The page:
UC researchers funded to study nuclear energy

Three University of California campuses have received $5.4 million from the U.S. Department of Energy to fund nuclear energy research over the next several years, beginning what some researchers have said will be a transformation in the way nuclear energy is generated in this country.

As part of the department’s Nuclear Energy University Programs, the money will be allocated to three UC Berkeley researchers, one UC Santa Barbara researcher and one researcher at UC Irvine to study more efficient ways to harness nuclear power and to develop cleaner technological alternatives to nuclear waste management.

“As part of our commitment to restarting the American nuclear industry and creating thousands of new jobs and export opportunities in the process, we are investing in cutting-edge nuclear energy research projects that can develop the technologies required to advance our domestic nuclear industry and maintain global leadership in the field,” said U.S. Secretary of Energy Steven Chu in a statement.

Assistant Secretary for Nuclear Energy Peter Lyons said in a statement that the department would allocate up to $39 million to fund 51 nuclear research projects at universities around the country.

After this initial announcement, the department will enter into a several-week contract negotiation process to set up a multiyear contract with the individual researchers.

Because of the long negotiation process, UC Berkeley researchers will receive initial funding in early 2012, said Per Peterson, chair of the UC Berkeley Department of Nuclear Engineering and a principal investigator in the research being funded.

Peterson said he anticipates a three-year contract in which the U.S. Department of Energy will allocate $600,000 toward his project for developing new reactor technologies.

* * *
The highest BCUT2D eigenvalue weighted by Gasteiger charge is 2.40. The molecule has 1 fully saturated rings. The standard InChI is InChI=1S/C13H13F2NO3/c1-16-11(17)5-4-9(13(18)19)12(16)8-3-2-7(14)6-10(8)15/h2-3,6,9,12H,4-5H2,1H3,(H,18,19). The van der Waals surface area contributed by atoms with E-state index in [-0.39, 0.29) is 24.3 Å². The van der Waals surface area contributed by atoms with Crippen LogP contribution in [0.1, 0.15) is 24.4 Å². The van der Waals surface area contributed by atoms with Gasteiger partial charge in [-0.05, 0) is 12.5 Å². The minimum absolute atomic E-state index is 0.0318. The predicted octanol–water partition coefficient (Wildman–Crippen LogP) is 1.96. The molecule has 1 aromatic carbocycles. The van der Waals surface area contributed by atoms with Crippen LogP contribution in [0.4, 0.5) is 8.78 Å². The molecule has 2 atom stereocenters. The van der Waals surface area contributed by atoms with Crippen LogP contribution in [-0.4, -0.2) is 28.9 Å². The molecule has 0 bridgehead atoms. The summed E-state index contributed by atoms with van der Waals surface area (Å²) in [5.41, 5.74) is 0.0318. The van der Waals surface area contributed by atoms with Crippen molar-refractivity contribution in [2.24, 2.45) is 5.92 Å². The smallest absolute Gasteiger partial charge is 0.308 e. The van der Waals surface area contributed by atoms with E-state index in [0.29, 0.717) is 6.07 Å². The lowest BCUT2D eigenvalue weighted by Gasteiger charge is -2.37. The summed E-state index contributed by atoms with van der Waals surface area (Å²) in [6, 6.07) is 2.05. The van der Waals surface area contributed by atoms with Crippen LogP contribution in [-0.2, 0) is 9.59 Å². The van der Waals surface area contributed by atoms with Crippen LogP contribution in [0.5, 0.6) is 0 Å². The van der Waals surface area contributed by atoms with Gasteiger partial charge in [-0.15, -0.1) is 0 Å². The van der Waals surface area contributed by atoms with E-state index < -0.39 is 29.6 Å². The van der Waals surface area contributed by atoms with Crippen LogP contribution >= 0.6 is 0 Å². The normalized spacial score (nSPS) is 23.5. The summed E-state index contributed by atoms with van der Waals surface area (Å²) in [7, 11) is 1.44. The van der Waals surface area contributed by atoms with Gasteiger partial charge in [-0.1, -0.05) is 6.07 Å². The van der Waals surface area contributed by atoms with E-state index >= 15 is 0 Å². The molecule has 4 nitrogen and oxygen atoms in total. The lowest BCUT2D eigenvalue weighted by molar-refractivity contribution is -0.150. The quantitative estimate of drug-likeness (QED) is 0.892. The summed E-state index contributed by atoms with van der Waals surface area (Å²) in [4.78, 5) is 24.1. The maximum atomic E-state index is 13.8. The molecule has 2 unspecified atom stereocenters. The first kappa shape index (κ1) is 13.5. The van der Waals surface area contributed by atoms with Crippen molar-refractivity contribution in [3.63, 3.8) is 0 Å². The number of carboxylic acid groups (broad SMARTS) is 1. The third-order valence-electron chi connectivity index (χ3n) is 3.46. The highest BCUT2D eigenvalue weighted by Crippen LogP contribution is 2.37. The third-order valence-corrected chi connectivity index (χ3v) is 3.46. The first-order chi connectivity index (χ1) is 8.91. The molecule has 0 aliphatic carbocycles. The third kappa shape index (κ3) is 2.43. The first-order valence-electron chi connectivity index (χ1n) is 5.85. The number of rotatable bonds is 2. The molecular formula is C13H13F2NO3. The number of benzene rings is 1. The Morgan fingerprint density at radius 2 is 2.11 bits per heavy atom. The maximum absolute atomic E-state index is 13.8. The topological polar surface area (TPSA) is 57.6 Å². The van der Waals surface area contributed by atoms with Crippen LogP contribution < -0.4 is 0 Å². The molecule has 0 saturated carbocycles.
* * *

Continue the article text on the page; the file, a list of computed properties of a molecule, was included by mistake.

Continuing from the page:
Some of the money will fund the study of how fuel moves through a graphite pebble bed, Peterson said.

According to Peterson, this technology will allow heat to be produced at extremely high temperatures without releasing radioactive material.

“This will increase the efficiency of converting fission energy — heat — to electricity,” Peterson said. “Instead of driving steam turbines like nuclear reactors do today, the energy the fuel and pebbles create will be able to drive gas turbines.”

Ehud Greenspan, a campus professor in the Department of Nuclear Engineering, said in an email that he will use the grant to develop reactors that create electricity with more efficiency than the boiling water and pressurized water reactors being used today.

The third UC Berkeley researcher to be funded by the grant, John Arnold, a professor in the department of chemistry, is working to find chemical solutions to nuclear waste management, according to the proposal he sent to the department.

Peterson said the U.S. Department of Energy commonly funds UC Berkeley researchers and is currently funding a nuclear engineering study on heat transfer and reactor safety.

According to Peterson, this new funding will enable researchers to look into a broad range of issues.

“This way we can research how to not only create more efficient reactors but also how to apply the (fuel and pebble) technology to other processes, like desalination and low-carbon liquid fuels,” he said. “It will improve the economics of nuclear energy.”

Amruta Trivedi covers academics and administration.

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  • David

     Natalie,  Fusion is the future and always will be.  One of the strange ideas is that if we use Fusion we will have fewer “problems.”  The reality is that every process that changes the atom produces about the same effects.   Some are way more efficient that others but all of them are safe to handle when engineered correctly.   This is why we have such an amazing safety record for Nuclear power.   NO deaths in the west from Nuclear power generation that are radiation related (there have been a few deaths from industrial accidents in non radiation settings).   Not even from Fukushima.     Pebble bed reactors are even safer, which means that they can be run in places where it would be difficult to site a large water cooled reactor.   Hospitals, ships, islands, locomotives, factories and such. 

  • Natalie

    What about fusion?? 

  • EnergyGuy

    Finally Nuclear research at a place that started it all.